June 5, 2012
New VA-ABA Consortium Announced!
VCU-ACE is pleased to announce a collaborative partnership between George Mason University, Lynchburg College, Old Dominion University, and Virginia Commonwealth University, which will offer the Virginia Applied Behavior Analysis (VA-ABA) Consortium. The Consortium will provide five courses in applied behavior analysis approved by the Behavior Analyst Certification Board (BACB). The Consortium's primary goal is to provide educators with instruction in applied behavior analysis that will broaden the range of empirically-supported teaching methodologies needed to meet the academic, social, and behavioral learning needs of diverse students. The Consortium's secondary goal is to provide educators with the educational and experiential requirements needed for them to sit for the Behavior Analyst Certification Examination.
The VA-ABA Consortium provides participants with a unique experience to work with other students throughout the state of Virginia as well as professors from each of the universities. Currently the five courses are offered through face-to-face meetings using a combination of video conferencing, web conferencing, and Blackboard. Students may participate from any of the four participating universities. A Practicum in ABA is also offered through the VA-ABA Consortium for students who wish to complete the supervised experience requirement needed to sit for the Behavior Analyst Certification Examination. This experience provides the opportunity to apply knowledge of assessment, instructional strategies, and environmental and technological supports, while working collaboratively with parents and educational teams to develop individualized programming.
The first cohort will begin fall semester 2012. Consortium applications are currently being accepted and are due by July 20, 2012. Spaces are limited. For further information about the program and how to apply, please visit the VCU-ACE or the Consortium websites.
VCU-ACE Exhibits at VCASE Conference!
VCU-ACE was pleased to be an Exhibitor at the Virginia Council of Administrators of Special Education (VCASE) Spring Conference, Leading Positive Teacher Performance, on May 23-25 at VA Beach. Becky Boswell, ACE Outreach Coordinator, shared resources and information about the many training opportunities VCU-ACE provides, including the new Paraprofessional Training Initiative. In addition, Dawn Hendricks, ACE Director of Training, and Samantha Hollins, Educational Specialist for Autism and Severe Disabilities, VA Department of Education, presented on “A New Frontier: Changing how Virginia Supports Educators Serving Students with Autism ” at the Thursday afternoon Kaleidoscope Session. VCU-ACE is already looking forward to sharing new initiatives at next year’s VCASE Conference!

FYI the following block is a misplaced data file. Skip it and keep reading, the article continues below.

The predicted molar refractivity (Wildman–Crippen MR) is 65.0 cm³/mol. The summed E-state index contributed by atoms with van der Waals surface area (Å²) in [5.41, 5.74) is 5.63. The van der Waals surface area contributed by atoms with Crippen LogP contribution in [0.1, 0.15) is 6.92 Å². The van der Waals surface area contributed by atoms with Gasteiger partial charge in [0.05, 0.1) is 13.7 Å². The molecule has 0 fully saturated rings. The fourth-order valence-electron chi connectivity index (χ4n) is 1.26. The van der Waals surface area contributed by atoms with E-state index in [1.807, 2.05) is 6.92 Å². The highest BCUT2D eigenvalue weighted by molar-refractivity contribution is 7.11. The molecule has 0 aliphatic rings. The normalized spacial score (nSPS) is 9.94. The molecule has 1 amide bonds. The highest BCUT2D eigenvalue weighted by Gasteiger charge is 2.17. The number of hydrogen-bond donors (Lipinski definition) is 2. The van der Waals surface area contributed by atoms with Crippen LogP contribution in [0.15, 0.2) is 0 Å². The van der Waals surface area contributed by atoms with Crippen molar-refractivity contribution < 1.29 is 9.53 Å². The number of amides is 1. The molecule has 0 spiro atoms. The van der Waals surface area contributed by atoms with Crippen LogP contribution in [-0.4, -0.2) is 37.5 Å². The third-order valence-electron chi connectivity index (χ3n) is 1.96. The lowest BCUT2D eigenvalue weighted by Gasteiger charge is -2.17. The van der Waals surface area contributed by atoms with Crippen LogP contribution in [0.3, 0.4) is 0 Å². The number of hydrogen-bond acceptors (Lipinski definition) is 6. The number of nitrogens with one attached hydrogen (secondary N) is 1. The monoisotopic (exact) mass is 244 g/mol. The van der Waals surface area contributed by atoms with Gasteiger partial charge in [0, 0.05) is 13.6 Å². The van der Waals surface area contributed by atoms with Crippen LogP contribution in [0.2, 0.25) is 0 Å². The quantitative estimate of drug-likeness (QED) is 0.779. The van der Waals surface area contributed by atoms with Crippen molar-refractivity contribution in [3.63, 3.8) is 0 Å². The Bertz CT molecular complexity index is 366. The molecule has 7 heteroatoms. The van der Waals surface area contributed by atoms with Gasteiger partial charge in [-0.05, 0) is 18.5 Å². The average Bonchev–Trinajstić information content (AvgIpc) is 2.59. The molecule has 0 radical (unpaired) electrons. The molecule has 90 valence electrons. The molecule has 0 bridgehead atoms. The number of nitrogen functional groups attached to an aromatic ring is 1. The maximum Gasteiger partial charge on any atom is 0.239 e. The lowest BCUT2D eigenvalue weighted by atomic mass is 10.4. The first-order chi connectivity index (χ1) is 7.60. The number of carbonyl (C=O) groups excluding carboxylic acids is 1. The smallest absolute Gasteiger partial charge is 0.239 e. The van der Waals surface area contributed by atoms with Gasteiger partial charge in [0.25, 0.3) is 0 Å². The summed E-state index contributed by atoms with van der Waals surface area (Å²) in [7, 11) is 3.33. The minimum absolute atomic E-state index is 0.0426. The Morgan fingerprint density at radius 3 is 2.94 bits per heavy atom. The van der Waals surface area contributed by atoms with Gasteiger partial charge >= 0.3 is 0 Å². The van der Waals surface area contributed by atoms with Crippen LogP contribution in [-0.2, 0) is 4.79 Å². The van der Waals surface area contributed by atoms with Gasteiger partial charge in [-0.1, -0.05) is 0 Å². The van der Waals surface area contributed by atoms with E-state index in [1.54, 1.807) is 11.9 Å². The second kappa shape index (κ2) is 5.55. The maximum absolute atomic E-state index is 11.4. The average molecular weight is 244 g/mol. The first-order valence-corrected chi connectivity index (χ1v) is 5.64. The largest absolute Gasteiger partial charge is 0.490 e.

News from the PARAPro Training Team!
Great news! The Autism Spectrum Disorders for Paraprofessionals: Providing Effective Instruction and Supports course has been so well received by individuals throughout Virginia that we are opening up more sections for this summer! VCU-ACE is pleased to continue to offer this course and expand sections to allow more people to access it. Please check our website for future offerings!
We have also received wonderful feedback from participants. Take a look at some of what those who have taken the course have had to say about it!
• "I thought it was fabulous. I wish I had been able to take this 4 years ago, when I started this job! I really liked being able to see examples in action through the videos."
• "Very well thought out - the progression of content was great!"
• "It was very helpful to use the Activity Book-Think About It! Apply it! sections and really look at my student as the situations in the videos unfolded! The videos allowed me to see exactly how to implement strategies discussed in the lesson. Especially helpful was showing how the student may be expressing his needs/wants, and then how to apply what I've learned."
• "This was so complete. I did not even feel like I was learning. I'm just so glad to have had the opportunity to take this course. It was wonderful!"
• "...Well done and perfect for parents and educators alike exactly as is."
• "Thank you for a great course! I look forward to signing up for more and have recommended this to my child's school. Administration is considering having ALL para pros take this!"
• "Please continue these types of classes. HELPFUL, JUST SO HELPFUL."
• “I just wanted to let you know how much I enjoyed the Paraprofessional Course. The program was incredibly informative. I have been working with children with Autism for the last four years and found this course amazing! I believe this course should actually be mandatory for all paraprofessionals entering the Autism field in Henrico County.”
VCU-ACE truly appreciates your feedback and is always striving to make our courses better! Thanks!
Recent Training on Verbal Behavior Well Received!